Monday, September 14, 2009




"Nobody should interfere with Uganda, says Museveni"

Bishop Charles Odurukan of Lango Diocese, Museveni, Lwanga and deputy Mufti Sheikh Abdul Mukiibi at the conference
By Milton Olupot and Jude Kafuma

President Yoweri Museveni has said nobody should interfere with the legitimate interests of the people of Uganda.

These interests, he said, are peace, security, health, education, employment, freedom of worship and regional integration for bigger markets.

“Whatever we do is deliberate because we have dedicated our lives to the cause of Uganda and Africa. Anybody trying to divert us from this is doing us a disservice. Nobody should interfere with Uganda.”

He was speaking on Saturday at the closure of a three-day conference on reconciliation and peace, organised by the Uganda Episcopal Conference, in Hotel Africana, Kampala.

The conference brought together religious, cultural and political leaders as well as representatives of the business community.

The warning came just two days after Museveni revealed that Mengo elements had received “foreign funds” to fight the NRM and undermine the Constitution.

“We are following these reports and we shall defeat the elements involved,” he said in a recorded statement on Thursday. “The NRM fought many battles; we shall win this one also.”

Quoting from the Bible, the President on Saturday called on the clergy to join the Government in the protection of oppressed minorities.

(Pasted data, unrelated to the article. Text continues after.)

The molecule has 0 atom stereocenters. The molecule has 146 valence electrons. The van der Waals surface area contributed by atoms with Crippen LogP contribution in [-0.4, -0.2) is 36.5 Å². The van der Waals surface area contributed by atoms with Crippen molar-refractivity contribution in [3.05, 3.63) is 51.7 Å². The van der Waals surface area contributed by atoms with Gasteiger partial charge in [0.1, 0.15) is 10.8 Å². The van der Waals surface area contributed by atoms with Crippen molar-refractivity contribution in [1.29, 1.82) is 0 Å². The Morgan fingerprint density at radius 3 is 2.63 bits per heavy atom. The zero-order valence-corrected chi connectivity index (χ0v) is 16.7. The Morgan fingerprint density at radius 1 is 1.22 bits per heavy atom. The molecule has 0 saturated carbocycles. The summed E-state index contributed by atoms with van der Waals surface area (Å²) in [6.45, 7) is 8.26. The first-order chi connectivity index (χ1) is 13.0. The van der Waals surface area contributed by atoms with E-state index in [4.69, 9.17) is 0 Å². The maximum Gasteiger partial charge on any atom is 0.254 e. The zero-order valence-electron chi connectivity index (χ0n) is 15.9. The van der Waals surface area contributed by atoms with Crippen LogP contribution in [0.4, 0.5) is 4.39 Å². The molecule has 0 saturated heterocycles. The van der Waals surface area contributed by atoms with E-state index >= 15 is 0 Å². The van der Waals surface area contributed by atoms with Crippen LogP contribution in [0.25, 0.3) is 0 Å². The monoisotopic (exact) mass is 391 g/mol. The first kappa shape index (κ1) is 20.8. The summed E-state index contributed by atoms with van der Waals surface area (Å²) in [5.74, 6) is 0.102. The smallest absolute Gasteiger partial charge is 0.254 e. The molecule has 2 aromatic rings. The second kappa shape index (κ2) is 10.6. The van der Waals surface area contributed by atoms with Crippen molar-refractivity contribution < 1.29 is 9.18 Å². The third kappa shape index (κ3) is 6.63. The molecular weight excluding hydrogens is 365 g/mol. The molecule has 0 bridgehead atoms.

He said justice for all would only be achieved by satisfying the legitimate interests of the people. “If anybody is pushing for illegitimate interests, you succumb and become a slave. This will be peace based on total submission of the oppressed to the oppressor.”

Responding to calls by the Inter-religious Council for the establishment of a peace institute in Uganda, the President said: “I am glad with your proposal. I will take it up and have a Bill creating the institute introduced by the Government.”

Museveni thanked the religious institutions for engaging in peace building. “Your role is important in the transformation of society,” he said.

He reiterated his opposition to charging school children any fees, which he said the religious leaders were encouraging. “I don’t want school charges to be a block on the entrance to education, that is why I am totally opposed to it.”

The participants at the conference passed several resolutions that included a call for the Government to establish a truth and reconciliation commission, a law to regulate cultural institutions, a review of the electoral laws and the constitution of the Electoral Commission.

The conference also resolved that the Government takes a firmer stance on corruption and pledged support in the fight against corruption and moral decadence.

Kampala Archbishop Cyprian Kizito Lwanga hailed Buganda’s move to call-off the Kabaka’s visit to Kayunga. “This has saved many lives and property that would be lost in the demonstrations.”